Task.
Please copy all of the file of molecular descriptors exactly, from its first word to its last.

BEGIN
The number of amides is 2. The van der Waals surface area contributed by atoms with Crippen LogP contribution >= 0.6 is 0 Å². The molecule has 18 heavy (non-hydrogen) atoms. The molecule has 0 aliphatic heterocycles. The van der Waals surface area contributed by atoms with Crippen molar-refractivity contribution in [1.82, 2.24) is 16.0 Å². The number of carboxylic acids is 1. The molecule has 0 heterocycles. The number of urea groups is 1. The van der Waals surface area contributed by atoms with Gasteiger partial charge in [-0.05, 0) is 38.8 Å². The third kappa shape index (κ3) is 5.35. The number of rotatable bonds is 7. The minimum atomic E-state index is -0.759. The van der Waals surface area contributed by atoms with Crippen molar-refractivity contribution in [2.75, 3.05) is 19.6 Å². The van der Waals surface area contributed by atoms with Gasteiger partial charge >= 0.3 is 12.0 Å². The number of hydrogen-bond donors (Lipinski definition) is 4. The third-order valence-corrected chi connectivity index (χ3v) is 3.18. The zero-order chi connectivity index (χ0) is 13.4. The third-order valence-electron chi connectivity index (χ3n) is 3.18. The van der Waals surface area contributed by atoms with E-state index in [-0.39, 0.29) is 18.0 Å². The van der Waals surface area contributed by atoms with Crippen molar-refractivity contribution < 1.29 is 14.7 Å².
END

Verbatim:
The number of amides is 2. The van der Waals surface area contributed by atoms with Crippen LogP contribution >= 0.6 is 0 Å². The molecule has 18 heavy (non-hydrogen) atoms. The molecule has 0 aliphatic heterocycles. The van der Waals surface area contributed by atoms with Crippen molar-refractivity contribution in [1.82, 2.24) is 16.0 Å². The number of carboxylic acids is 1. The molecule has 0 heterocycles. The number of urea groups is 1. The van der Waals surface area contributed by atoms with Gasteiger partial charge in [-0.05, 0) is 38.8 Å². The third kappa shape index (κ3) is 5.35. The number of rotatable bonds is 7. The minimum atomic E-state index is -0.759. The van der Waals surface area contributed by atoms with Crippen molar-refractivity contribution in [2.75, 3.05) is 19.6 Å². The van der Waals surface area contributed by atoms with Gasteiger partial charge >= 0.3 is 12.0 Å². The number of hydrogen-bond donors (Lipinski definition) is 4. The third-order valence-corrected chi connectivity index (χ3v) is 3.18. The zero-order chi connectivity index (χ0) is 13.4. The third-order valence-electron chi connectivity index (χ3n) is 3.18. The van der Waals surface area contributed by atoms with E-state index in [-0.39, 0.29) is 18.0 Å². The van der Waals surface area contributed by atoms with Crippen molar-refractivity contribution < 1.29 is 14.7 Å².